You wake up and you remember. And before you even take your first waking breath of the day, you are in tears.
This passes, and you steel yourself for your day. Puffy, pink, and squinty eyed. But moving forward.
You lean over to wash your face, and suddenly, you have to sit on the edge of the cool, white porcelain tub. You are sobbing so hard your legs simply will not support you.
It comes suddenly, and it's as if the entire fabric of your universe is rent in two.
Grief sucker punches you.
You can think you're composed enough to make a phone call. And you can get as far as, "I have some sad news. . ."
When suddenly, your throat will close. You pull for air, and it comes out in a sighing wail.
You manage a, "My dad. . ."
And you hear an, "Oh, Lisa. . ."
And then you are both crying, each on your own end of the phone.
I cannot say what I was least prepared for, because I was least prepared for all of it. But what I had no idea how to anticipate was the grief on the other end of the phone.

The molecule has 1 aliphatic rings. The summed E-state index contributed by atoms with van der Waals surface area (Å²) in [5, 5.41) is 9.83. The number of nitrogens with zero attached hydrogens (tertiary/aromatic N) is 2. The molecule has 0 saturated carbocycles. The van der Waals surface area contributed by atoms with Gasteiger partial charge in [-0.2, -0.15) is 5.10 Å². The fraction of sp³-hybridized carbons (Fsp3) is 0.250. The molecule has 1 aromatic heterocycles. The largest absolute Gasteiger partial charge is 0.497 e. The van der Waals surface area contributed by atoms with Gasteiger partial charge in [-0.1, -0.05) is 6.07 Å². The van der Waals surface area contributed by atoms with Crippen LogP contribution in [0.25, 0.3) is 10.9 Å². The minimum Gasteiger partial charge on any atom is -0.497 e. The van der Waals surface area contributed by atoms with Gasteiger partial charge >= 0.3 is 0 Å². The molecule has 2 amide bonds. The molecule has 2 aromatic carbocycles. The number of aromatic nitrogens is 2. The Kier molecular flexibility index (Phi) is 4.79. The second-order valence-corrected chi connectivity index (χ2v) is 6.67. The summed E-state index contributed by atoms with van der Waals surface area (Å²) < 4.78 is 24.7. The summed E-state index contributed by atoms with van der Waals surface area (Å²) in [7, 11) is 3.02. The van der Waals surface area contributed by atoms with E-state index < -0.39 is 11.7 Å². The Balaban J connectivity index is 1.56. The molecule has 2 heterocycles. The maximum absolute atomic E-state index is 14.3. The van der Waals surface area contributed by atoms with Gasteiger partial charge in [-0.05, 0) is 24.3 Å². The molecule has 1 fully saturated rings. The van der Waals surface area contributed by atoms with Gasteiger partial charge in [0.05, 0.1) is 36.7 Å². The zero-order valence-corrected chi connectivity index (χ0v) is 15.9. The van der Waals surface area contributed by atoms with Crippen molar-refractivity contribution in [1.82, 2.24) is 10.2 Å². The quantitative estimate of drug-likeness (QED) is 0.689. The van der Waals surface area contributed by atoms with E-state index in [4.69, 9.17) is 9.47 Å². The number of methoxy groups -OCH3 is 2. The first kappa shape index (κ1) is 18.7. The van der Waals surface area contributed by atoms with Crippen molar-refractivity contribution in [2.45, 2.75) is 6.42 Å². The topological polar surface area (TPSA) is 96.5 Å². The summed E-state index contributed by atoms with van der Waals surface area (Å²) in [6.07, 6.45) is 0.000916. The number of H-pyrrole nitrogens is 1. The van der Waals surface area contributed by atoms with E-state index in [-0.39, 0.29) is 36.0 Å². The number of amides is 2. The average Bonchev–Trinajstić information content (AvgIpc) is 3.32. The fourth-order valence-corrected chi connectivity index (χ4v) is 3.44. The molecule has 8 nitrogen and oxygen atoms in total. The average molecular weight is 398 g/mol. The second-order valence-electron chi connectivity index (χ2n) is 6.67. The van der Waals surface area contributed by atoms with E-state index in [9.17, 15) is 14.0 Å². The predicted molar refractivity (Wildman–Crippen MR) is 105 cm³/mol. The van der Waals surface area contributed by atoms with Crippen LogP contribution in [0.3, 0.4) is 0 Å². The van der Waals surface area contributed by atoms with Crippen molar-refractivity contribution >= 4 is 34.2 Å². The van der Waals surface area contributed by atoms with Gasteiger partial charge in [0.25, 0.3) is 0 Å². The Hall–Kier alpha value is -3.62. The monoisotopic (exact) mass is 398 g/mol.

We're all devastate. We all loved him. We have all lost.
But I, I feel like I understand it better than many others. I know there were so many layers, so many traumas, so many struggles.
And so I can genuinely feel in my heart that while this is horrendous for us, while selfishly I want him here, I think it is fair. I think it is better for him. I don't just say this; I believe it with all my heart and being.
But for some, this comes as a sharp, raw slice. You can hear the bewilderment, you can hear the jagged tear. You can feel the rip of the red, red wound in their voices.
This visceral reaction, this outpouring of grief back in my direction, for this I was entirely unprepared.